→ Mike Linton and Tyler Bluth (VP of Finance at Ancestry) discussed the role of the Marketing CFO in the CMO Confidential podcast.

Understanding Finance & Accounting as a Marketer

Understanding how finance evaluates marketing performance starts by marketing leaders expanding their T-shaped skillset beyond their own function and into Finance. Understanding the lingo & dynamics of the accounting standards & materials that they put is a crucial part of this.

Learning Opportunities

  • Board Decks & Meetings; Are you an (active) contributor to the board decks of your company? Besides providing relevant insights into marketing’s performance it should also include financial performance. The meetings itself are also a great place to advocate for Marketing’s role (not necessarily promote it because I think your job should be to promote what’s best for the company, which is often not more to just marketing). You can only get there though if you can understand (and talk) the same language as your board.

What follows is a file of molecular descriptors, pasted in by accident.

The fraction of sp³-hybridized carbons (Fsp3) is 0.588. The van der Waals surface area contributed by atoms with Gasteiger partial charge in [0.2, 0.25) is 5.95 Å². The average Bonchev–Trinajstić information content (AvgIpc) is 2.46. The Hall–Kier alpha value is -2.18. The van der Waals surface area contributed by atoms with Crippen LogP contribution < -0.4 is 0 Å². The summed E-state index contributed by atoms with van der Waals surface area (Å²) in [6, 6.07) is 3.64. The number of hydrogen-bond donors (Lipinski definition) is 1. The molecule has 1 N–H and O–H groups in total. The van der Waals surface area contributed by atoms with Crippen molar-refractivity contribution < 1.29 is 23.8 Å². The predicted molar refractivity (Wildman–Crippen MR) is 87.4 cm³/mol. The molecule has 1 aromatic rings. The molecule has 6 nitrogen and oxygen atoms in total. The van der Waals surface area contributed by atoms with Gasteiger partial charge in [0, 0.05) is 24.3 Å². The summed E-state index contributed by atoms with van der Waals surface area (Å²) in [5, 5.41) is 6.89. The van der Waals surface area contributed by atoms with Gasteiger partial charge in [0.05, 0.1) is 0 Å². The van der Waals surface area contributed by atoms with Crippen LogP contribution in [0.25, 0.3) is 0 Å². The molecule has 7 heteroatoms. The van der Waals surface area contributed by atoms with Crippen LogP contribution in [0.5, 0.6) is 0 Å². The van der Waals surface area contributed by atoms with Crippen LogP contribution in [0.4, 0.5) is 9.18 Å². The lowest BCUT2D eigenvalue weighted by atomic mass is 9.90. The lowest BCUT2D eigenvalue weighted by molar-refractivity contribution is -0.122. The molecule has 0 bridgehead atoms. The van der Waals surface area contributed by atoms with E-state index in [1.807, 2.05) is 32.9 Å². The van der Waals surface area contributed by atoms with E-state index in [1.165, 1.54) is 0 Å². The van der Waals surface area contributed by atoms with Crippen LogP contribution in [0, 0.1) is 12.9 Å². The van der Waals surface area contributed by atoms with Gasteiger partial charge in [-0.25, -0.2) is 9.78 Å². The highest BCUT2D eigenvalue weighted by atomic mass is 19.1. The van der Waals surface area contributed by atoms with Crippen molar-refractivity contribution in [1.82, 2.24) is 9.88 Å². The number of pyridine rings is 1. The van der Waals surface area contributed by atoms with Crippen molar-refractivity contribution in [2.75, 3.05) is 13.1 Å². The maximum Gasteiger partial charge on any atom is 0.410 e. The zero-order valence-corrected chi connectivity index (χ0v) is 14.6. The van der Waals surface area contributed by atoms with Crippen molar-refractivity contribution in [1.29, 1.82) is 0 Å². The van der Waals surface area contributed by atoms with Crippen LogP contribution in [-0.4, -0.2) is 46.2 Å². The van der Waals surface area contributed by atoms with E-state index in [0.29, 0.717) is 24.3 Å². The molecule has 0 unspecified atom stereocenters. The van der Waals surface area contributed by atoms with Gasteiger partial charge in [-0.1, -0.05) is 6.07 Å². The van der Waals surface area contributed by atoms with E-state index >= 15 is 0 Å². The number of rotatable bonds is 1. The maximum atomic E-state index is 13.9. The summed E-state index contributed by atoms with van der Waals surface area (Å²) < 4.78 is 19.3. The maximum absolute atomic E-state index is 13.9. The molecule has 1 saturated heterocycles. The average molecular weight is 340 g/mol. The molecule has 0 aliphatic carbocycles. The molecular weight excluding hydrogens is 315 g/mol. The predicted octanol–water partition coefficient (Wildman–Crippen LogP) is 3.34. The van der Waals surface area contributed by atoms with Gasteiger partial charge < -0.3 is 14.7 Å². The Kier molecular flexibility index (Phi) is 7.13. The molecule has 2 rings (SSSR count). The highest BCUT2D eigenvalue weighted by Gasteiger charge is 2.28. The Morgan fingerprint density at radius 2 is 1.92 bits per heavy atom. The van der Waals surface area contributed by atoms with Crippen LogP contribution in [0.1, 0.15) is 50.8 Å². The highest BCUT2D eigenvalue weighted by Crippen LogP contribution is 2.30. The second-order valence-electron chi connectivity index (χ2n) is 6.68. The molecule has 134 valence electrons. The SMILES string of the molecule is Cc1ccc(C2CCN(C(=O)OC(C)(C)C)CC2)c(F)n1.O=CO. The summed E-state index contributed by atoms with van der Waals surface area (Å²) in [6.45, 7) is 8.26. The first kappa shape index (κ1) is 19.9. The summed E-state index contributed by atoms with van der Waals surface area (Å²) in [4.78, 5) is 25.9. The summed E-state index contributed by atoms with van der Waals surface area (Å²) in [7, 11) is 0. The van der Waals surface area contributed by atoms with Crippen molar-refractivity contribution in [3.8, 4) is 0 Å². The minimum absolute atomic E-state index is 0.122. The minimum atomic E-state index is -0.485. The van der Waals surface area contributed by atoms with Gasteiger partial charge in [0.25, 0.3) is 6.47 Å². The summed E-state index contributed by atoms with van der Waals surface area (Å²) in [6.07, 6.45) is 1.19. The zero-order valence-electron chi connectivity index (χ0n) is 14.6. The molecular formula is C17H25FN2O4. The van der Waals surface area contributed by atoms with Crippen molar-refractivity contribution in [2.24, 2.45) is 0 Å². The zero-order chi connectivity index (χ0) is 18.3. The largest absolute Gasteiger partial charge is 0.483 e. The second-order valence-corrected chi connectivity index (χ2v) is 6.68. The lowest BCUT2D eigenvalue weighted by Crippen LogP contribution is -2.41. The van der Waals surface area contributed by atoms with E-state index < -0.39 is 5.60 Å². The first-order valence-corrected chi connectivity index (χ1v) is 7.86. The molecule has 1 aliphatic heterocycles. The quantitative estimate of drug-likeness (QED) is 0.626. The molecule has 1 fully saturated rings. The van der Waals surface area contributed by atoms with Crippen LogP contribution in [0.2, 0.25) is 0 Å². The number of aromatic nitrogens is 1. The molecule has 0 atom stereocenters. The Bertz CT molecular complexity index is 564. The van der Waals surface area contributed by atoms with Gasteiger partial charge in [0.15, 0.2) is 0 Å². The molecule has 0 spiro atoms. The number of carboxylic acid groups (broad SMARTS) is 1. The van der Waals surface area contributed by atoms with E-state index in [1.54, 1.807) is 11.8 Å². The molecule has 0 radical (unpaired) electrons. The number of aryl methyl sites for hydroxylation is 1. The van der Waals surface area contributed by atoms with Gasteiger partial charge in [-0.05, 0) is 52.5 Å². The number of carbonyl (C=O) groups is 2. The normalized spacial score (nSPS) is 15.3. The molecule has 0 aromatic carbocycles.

• Profit & Loss Statements; In the article (Learnings from Sales & Marketing Spend of Public Consumer Companies) from earlier this year about marketing & sales spend we learned that the twenty companies covered spend up to 52% (Tripadvisor/Expedia) of their total operating expenses on marketing. This information was digested from their P&L statements included in annual SEC filings.
  • Balance Sheet + P&L; The two most important financial documents that indicate how a company is doing quarterly or yearly, and where the company’s value is. Understanding what the financial status is of a company helps provide insights for marketers to make better decisions on where to invest and its impact.